Source 4a

Extracts from ‘Gilbert Blight, letters from Virginia to Plymouth’, 1628-30. Catalogue Ref. HCA 15/1.


Gilbert Blight lived in Jamestown, Virginia, and was involved in the tobacco trade there. Blight would liaise with tobacco planters in Virginia from whom he purchased the tobacco. This tobacco was then transported in merchant ships to England. While in Jamestown, Blight sent and received many letters from business partners and merchants who were involved in this trade, notably including Abraham Jennens, William Bond, and Thomas Mayhew.


‘My Nobell Constant Virginian,


All happiness, betwixt [between] the highest heavens, &

Lowest earth I wish you; a long tyme [time] I haue [have]

Not wryten [written] you, pardon mee, it is not

Forgetfulnes, but want [lack] of conveyance [means of sending letters]

For I haue [have] bine [been] on sine [since] your departure

(Land only within this month), in Ireland,

& now meeting with this Convayance; my

affections is such as bayde [bid] mee [me] to

Remember my trewest love although

Heere is lyttel [little] worth your notice, yeat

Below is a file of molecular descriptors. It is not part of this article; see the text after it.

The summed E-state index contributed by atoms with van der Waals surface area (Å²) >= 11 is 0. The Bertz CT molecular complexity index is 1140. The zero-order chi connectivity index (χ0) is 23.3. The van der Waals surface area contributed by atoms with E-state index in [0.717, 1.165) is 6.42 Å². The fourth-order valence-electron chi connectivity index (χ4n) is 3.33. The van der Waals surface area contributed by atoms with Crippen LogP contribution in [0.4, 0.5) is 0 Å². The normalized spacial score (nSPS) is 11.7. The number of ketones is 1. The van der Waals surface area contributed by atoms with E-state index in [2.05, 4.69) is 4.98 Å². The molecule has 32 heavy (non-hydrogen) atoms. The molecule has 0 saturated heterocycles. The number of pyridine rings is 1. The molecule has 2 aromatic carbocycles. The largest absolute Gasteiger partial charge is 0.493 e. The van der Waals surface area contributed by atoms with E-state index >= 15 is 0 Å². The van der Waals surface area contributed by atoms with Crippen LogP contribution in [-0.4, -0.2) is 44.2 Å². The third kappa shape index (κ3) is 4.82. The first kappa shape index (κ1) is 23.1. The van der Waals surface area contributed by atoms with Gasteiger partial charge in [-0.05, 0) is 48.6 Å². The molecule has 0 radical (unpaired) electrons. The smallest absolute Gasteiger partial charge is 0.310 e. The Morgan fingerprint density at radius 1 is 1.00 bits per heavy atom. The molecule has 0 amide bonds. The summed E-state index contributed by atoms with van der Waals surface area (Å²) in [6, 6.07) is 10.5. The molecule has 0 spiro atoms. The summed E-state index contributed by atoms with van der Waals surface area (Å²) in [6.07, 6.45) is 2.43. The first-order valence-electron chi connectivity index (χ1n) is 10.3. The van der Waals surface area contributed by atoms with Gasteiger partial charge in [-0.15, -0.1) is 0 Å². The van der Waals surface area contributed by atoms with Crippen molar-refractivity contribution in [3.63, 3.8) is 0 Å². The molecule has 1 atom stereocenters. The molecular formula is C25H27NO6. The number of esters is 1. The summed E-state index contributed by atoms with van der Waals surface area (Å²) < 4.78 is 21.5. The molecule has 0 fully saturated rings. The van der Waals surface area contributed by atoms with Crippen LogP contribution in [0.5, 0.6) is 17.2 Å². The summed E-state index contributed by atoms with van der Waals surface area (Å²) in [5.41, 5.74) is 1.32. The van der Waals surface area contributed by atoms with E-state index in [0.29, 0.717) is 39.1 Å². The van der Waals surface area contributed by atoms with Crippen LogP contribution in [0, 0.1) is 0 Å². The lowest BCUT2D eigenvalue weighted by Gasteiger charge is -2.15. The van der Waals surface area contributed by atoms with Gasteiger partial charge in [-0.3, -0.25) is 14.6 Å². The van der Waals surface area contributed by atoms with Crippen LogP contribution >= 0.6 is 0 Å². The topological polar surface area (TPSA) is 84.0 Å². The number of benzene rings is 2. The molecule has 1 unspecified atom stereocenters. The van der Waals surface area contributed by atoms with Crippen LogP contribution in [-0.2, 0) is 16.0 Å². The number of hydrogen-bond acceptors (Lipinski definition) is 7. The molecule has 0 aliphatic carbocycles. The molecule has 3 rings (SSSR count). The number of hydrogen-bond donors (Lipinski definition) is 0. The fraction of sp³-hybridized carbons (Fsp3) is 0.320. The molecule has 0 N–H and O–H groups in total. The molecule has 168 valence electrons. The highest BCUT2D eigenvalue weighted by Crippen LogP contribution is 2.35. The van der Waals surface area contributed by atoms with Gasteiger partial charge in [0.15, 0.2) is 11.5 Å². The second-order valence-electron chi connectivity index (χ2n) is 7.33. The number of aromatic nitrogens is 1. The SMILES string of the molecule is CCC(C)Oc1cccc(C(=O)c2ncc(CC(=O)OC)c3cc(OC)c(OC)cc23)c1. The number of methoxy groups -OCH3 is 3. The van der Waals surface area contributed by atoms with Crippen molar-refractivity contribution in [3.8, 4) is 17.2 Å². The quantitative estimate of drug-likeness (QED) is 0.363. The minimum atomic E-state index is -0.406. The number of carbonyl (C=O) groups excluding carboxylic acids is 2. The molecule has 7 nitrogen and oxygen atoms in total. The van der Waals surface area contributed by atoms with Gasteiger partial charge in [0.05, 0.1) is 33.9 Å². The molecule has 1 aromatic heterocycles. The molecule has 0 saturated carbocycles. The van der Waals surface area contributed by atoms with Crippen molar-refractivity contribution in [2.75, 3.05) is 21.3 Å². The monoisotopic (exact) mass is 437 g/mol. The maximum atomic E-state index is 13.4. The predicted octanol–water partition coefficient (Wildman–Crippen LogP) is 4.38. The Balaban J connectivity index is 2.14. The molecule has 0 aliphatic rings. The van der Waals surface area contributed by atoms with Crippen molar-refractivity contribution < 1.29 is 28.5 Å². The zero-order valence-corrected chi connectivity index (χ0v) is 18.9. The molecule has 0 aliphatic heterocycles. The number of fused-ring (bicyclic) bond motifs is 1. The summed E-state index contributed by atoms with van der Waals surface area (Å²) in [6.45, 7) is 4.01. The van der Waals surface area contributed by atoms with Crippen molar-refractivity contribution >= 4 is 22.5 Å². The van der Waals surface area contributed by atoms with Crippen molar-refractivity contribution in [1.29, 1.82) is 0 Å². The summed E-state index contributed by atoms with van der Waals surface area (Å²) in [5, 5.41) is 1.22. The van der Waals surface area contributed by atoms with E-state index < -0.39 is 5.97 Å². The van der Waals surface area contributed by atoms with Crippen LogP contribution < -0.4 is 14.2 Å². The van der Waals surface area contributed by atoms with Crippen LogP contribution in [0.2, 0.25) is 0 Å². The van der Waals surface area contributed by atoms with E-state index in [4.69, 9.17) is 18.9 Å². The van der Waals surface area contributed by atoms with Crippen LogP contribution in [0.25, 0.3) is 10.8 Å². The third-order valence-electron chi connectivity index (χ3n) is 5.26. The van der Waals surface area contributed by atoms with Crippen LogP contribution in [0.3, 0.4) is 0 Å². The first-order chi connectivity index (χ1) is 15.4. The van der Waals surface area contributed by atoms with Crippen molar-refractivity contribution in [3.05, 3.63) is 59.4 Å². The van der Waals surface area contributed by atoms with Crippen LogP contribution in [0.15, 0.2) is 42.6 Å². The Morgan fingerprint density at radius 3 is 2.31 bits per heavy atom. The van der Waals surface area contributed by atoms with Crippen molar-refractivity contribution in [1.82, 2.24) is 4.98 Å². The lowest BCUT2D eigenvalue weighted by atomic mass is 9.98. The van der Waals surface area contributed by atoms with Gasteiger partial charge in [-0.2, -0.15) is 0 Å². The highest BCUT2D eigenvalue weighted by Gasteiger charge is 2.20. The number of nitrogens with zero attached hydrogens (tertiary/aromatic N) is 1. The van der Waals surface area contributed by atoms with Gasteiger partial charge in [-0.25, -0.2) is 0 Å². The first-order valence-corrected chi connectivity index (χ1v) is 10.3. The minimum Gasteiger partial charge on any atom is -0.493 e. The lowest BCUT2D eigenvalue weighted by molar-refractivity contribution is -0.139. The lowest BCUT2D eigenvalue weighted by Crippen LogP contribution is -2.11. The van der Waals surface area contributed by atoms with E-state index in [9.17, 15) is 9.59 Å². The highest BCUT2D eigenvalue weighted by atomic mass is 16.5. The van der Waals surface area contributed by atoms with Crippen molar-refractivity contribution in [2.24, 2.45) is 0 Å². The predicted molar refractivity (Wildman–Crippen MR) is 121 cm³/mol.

what the time afforedeth, shall herein be

Incerted [included]; first all the young Creatures

Of your affection are maryed [married]; heere

Remaynes [remains] none for your lycking [liking], wherefore

You may take advantage, on your parte,

yeat [yet] the old Johan is still lyuing [alive], &

desyreth [desired] to bee remembered unto you; –

Radford is maryed [married] to a wife, so tall; as

Shee can easyly looke over him [is taller];

He is converted Ironmonger in the

Market street; Children begin to bee

Very plentyfull; no more but your old

Friend Galatia is delyuered [delivered] with a preety [pretty]

Black thing; for the rest, wee are all

Well casting oure ankors [anchors] and fortune;

I doubt not but you haue [have] heard of

John Whiddons death; next giue [give] mee

Leaue [leave] to tell you, spite of your teeth I

love you.


« Return to Tobacco
  • Where had William Bond been that prevented him from writing to Blight?
  • How is Bond and Blight’s relationship characterised in this letter?
  • What has Blight missed whilst he has been away in Virginia?
  • What insights can a personal letter give us that other document sources might not provide?
  • In the letter, Bond says that Blight’s friend has had a child, which he calls ‘a pretty Black thing’. This may refer to hair or skin tone or suggest a child of African descent. Modern understandings of race and ethnicity are quite different from those in the Stuart era. Do you think we can be sure what this means?
  • What can this tell us about the experiences of merchant factors [an agent trading on a merchant’s behalf] in Virginia, and how they might feel about life at home in England?